Mineral Springs

Do you pray before meetings? Yes. How do you pray? Vicky Brooks, town clerk: “The mayor will ask somebody to give an invocation, or whoever is heading the meeting. Mayor Becker doesn’t ask them for any specific prayer. Lord and Jesus is used.” Will you stop? Brooks: “Perhaps we can do a moment of silence and everyone can pray to who they want to.”

Rick Becker, mayor: “I will advise my council, but whatever we do, we should not be using tax dollars to defend a lawsuit. We should be guided by our faith, but we shouldn’t let our faith cost our taxpayers money.” Is it the court’s right to force government bodies to avoid prayer? Becker: “I think it’s the court’s obligation to uphold the Constitution. A Christian prayer is a Christian prayer. The court is correct in saying we shouldn’t have denomination-specific prayer.”


Do you pray before meetings? No. Is it the court’s right to force government bodies to avoid prayer? Margaret Desio, councilwoman: “A moment of silence is appropriate. That way, people are welcome to do whatever they want to do. I am a Christian, ... but I don’t think people of one religion should be subjected to the rituals of another religion without their choice. It’s not our right to put our prayer preferences off on people.” Dottie Nash, councilwoman: “Since we respect separation of church and state, we respect that. I grew up in an age when we were allowed to say prayer in school. I think our society has gone downhill since then.”


Do you pray before meetings? There is a moment of silence.

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Is it the court’s right to force government bodies to avoid prayer? Brett Diller, commissioner: “It’s pretty sad that the courts are being tied up on an issue like that when there are so many more important issues out there. Last time I checked, we were one nation under God. I don’t understand why a very small majority of people have an issue with that.” Erin Kirkpatrick, commissioner: “Personally, I would be all for continuing prayer. I think it’s unfortunate we’ve tried to really remove all of our founding principles and go politically correct as much as possible for fear of offending people. I think it’s undermining what our country is about. We’re getting in a dangerous and precarious area.”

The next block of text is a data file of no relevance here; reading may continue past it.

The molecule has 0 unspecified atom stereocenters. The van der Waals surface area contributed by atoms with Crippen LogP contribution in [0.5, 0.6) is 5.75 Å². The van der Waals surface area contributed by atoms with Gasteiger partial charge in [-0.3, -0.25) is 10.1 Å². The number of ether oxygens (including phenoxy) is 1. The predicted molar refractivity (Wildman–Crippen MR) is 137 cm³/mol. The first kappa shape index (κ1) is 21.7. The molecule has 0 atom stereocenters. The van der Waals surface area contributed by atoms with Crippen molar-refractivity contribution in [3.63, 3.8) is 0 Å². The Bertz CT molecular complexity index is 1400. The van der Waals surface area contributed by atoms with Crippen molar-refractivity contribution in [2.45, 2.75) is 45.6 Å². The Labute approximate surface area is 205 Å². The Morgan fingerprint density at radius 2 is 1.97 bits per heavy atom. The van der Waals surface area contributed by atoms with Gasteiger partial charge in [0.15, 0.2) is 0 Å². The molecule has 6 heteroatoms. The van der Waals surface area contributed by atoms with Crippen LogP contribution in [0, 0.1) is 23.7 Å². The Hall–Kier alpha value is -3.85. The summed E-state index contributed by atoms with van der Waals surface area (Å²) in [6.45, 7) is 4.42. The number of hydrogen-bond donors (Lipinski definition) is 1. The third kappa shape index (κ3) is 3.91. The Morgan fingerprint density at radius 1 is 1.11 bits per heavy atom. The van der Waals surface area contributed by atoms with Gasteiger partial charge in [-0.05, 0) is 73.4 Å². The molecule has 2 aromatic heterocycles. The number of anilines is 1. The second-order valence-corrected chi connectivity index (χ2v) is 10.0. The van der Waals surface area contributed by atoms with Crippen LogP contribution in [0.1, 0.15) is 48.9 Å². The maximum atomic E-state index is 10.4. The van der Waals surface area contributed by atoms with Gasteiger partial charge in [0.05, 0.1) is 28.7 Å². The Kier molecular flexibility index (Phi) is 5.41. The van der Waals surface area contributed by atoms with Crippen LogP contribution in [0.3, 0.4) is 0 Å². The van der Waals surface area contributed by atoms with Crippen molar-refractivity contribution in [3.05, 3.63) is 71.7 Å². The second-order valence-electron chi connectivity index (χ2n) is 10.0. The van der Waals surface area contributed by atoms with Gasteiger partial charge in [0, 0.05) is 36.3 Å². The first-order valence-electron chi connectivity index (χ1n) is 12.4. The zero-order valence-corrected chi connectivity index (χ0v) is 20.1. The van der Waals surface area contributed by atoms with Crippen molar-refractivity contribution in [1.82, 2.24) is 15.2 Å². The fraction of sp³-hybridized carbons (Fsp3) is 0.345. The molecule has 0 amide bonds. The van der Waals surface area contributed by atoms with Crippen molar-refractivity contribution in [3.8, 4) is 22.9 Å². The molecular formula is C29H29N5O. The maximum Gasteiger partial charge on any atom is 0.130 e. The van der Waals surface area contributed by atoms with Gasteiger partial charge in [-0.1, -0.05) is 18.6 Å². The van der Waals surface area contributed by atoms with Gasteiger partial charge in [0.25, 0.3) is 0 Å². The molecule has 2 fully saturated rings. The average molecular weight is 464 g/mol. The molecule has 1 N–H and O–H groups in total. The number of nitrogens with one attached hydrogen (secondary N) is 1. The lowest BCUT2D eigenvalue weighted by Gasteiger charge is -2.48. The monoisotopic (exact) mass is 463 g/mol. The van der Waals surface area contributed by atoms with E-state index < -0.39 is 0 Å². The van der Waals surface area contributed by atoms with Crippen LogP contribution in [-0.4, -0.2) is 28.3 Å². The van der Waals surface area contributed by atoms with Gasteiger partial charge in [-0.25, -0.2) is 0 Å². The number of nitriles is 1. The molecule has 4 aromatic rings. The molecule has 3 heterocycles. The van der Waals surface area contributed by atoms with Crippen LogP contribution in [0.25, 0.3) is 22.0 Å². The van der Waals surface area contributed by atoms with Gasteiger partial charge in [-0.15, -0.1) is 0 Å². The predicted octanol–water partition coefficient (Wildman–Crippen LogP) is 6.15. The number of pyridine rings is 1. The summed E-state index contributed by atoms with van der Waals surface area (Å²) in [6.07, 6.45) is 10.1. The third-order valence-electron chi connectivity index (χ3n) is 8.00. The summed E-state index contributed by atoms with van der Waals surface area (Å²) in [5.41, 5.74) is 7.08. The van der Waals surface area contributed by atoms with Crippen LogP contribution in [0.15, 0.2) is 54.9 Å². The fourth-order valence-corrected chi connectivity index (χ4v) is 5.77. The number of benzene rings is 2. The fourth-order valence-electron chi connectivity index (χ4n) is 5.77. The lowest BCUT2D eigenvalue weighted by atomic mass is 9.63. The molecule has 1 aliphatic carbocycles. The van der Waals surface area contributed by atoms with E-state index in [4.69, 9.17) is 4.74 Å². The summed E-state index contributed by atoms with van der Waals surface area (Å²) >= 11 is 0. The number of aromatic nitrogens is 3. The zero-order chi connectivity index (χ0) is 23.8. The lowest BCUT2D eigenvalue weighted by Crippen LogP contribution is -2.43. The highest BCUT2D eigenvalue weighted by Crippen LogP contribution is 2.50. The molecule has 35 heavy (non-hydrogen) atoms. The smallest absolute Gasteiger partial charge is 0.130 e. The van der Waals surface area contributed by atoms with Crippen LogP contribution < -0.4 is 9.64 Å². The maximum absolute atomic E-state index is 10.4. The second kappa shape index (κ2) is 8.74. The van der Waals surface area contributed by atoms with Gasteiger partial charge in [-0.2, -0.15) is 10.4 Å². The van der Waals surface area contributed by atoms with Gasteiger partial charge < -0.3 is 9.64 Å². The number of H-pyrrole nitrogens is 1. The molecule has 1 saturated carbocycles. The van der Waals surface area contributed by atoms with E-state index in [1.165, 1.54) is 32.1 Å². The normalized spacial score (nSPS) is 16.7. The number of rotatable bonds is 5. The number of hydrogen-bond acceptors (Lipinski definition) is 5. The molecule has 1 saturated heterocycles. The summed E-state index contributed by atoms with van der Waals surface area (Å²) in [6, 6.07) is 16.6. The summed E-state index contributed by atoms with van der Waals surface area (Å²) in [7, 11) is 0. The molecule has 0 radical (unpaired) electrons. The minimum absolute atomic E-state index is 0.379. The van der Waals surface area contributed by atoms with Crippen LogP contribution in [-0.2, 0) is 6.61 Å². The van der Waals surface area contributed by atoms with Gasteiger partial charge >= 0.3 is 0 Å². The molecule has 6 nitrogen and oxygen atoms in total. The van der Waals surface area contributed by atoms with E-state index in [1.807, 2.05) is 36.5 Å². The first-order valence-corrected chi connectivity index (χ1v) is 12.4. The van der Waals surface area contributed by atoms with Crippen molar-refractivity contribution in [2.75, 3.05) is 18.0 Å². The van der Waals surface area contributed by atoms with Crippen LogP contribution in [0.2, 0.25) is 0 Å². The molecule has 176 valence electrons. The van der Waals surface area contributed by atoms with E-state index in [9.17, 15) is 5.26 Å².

Do you pray before meetings? They do have a prayer every time, but do not have a specific policy about it. How do you pray? A board member is asked to pray. Will you stop? Probably not. “I think that Marshville is the type of town that would continue to support prayer before council meetings,” said Councilwoman Denise Whitley.

POLICE Continued from Page 1A dedicated to the town. Quinn said that if the town would start its own department it would no longer have access to the county’s detective or crime-scene investigations units that it does not specifically contract for. Council members Darlene Luther and Robert Allen said that to characterize the motion as a far-reaching or comprehensive study would be too strong. To them, this was a way to gather more information and keep better track of how the town spends its money. Lt. Chase Coble heads the Indian Trail unit. He and Sheriff Eddie Cathey agreed they are there to serve the town and if town officials want more information, they would be happy to provide it. “We just want the council to have the best information available before they make any decisions,” Cathey said.

Council’s instructions These five charges were directed at incoming town manager Joe Fivas, who begins work March 1. 1. Receive quantitative monthly data from the Sheriff ’s Office, due April 30. (i.e. number of incidents, what type of crimes,


We just want the council to have the best information available before they make any decisions. — Sheriff Eddie Cathey

response times within the town limits, etc.) 2. Receive historical data of the same type as No. 1, due April 30. 3. Perform a resident survey to all taxpayers on qualitative services the Sheriff ’s Office provides, due Aug. 31 (i.e. How safe do residents feel? Are residents willing to pay to start an Indian Trail Police Department? Do residents think the Sheriff ’s Office has done a good job?) 4. Start a citizen-interaction survey every time an Indian Trail resident requires service, to be in place June 30. 5. Conduct a financial analysis of how much it would cost to start an Indian Trail Police Department, due July 31. (This will should include accurate cost estimates of start up, forecast costs over the next few years and the bottom-line cost to taxpayers.)

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6A / Wednesday, February 3, 2010

Indian Trail Trader

Indian Trail Trader Also serving LAKE PARK and STALLINGS Publisher: Marvin Enderle

Editor: Alan Jenkins

Our Talk

County’s great women H